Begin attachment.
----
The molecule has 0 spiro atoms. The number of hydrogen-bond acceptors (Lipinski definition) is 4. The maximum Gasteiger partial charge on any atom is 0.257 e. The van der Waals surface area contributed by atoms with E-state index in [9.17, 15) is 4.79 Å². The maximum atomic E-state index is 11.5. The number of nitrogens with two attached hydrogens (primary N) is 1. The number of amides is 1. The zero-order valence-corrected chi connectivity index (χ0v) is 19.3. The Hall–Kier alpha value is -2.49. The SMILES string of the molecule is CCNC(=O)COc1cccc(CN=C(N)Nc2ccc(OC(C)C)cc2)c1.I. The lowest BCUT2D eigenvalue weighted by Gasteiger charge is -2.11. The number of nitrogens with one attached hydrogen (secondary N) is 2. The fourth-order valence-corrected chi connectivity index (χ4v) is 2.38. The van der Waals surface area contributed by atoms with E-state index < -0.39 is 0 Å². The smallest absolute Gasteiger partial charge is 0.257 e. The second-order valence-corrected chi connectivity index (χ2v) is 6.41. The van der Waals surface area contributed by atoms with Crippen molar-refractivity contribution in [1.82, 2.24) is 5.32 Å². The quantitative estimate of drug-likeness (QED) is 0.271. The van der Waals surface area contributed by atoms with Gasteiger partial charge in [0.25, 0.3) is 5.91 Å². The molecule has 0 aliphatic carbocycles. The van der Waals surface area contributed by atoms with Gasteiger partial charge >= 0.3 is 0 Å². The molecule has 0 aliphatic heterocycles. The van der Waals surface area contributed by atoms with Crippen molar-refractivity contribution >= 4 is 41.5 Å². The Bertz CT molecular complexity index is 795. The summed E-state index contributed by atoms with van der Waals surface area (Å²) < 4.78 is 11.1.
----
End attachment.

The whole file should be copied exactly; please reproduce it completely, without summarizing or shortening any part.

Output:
The molecule has 0 spiro atoms. The number of hydrogen-bond acceptors (Lipinski definition) is 4. The maximum Gasteiger partial charge on any atom is 0.257 e. The van der Waals surface area contributed by atoms with E-state index in [9.17, 15) is 4.79 Å². The maximum atomic E-state index is 11.5. The number of nitrogens with two attached hydrogens (primary N) is 1. The number of amides is 1. The zero-order valence-corrected chi connectivity index (χ0v) is 19.3. The Hall–Kier alpha value is -2.49. The SMILES string of the molecule is CCNC(=O)COc1cccc(CN=C(N)Nc2ccc(OC(C)C)cc2)c1.I. The lowest BCUT2D eigenvalue weighted by Gasteiger charge is -2.11. The number of nitrogens with one attached hydrogen (secondary N) is 2. The fourth-order valence-corrected chi connectivity index (χ4v) is 2.38. The van der Waals surface area contributed by atoms with E-state index < -0.39 is 0 Å². The smallest absolute Gasteiger partial charge is 0.257 e. The second-order valence-corrected chi connectivity index (χ2v) is 6.41. The van der Waals surface area contributed by atoms with Crippen molar-refractivity contribution in [1.82, 2.24) is 5.32 Å². The quantitative estimate of drug-likeness (QED) is 0.271. The van der Waals surface area contributed by atoms with Gasteiger partial charge in [0.25, 0.3) is 5.91 Å². The molecule has 0 aliphatic carbocycles. The van der Waals surface area contributed by atoms with Gasteiger partial charge >= 0.3 is 0 Å². The molecule has 0 aliphatic heterocycles. The van der Waals surface area contributed by atoms with Crippen molar-refractivity contribution >= 4 is 41.5 Å². The Bertz CT molecular complexity index is 795. The summed E-state index contributed by atoms with van der Waals surface area (Å²) < 4.78 is 11.1.